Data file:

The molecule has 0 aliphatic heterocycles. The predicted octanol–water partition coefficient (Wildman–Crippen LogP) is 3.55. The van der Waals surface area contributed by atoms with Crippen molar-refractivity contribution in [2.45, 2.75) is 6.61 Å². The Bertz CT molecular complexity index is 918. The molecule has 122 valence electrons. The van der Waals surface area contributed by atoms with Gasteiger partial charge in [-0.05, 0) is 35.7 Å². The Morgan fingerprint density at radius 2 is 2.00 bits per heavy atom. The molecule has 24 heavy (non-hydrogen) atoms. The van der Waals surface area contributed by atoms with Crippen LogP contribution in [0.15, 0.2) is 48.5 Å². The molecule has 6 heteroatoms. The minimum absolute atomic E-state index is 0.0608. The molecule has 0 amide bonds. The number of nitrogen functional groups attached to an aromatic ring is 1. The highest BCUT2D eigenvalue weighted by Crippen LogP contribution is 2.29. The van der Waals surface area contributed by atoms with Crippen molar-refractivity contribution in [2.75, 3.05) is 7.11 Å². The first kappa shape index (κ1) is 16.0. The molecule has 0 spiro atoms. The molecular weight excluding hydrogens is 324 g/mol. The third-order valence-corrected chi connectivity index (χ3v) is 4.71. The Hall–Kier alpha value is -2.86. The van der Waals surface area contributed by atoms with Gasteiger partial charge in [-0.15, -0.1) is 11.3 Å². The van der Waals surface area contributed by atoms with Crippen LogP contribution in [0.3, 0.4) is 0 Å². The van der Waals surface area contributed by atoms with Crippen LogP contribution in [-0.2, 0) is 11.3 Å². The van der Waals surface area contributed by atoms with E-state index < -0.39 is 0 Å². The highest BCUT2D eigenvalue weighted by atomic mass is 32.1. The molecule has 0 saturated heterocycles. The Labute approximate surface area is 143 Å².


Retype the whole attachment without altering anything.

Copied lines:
The molecule has 0 aliphatic heterocycles. The predicted octanol–water partition coefficient (Wildman–Crippen LogP) is 3.55. The van der Waals surface area contributed by atoms with Crippen molar-refractivity contribution in [2.45, 2.75) is 6.61 Å². The Bertz CT molecular complexity index is 918. The molecule has 122 valence electrons. The van der Waals surface area contributed by atoms with Gasteiger partial charge in [-0.05, 0) is 35.7 Å². The Morgan fingerprint density at radius 2 is 2.00 bits per heavy atom. The molecule has 24 heavy (non-hydrogen) atoms. The van der Waals surface area contributed by atoms with Crippen LogP contribution in [0.15, 0.2) is 48.5 Å². The molecule has 6 heteroatoms. The minimum absolute atomic E-state index is 0.0608. The molecule has 0 amide bonds. The number of nitrogen functional groups attached to an aromatic ring is 1. The highest BCUT2D eigenvalue weighted by Crippen LogP contribution is 2.29. The van der Waals surface area contributed by atoms with Crippen molar-refractivity contribution in [2.75, 3.05) is 7.11 Å². The first kappa shape index (κ1) is 16.0. The molecule has 0 spiro atoms. The molecular weight excluding hydrogens is 324 g/mol. The third-order valence-corrected chi connectivity index (χ3v) is 4.71. The Hall–Kier alpha value is -2.86. The van der Waals surface area contributed by atoms with Gasteiger partial charge in [-0.15, -0.1) is 11.3 Å². The van der Waals surface area contributed by atoms with Crippen LogP contribution in [0.3, 0.4) is 0 Å². The van der Waals surface area contributed by atoms with Crippen LogP contribution in [-0.2, 0) is 11.3 Å². The van der Waals surface area contributed by atoms with E-state index < -0.39 is 0 Å². The highest BCUT2D eigenvalue weighted by atomic mass is 32.1. The molecule has 0 saturated heterocycles. The Labute approximate surface area is 143 Å².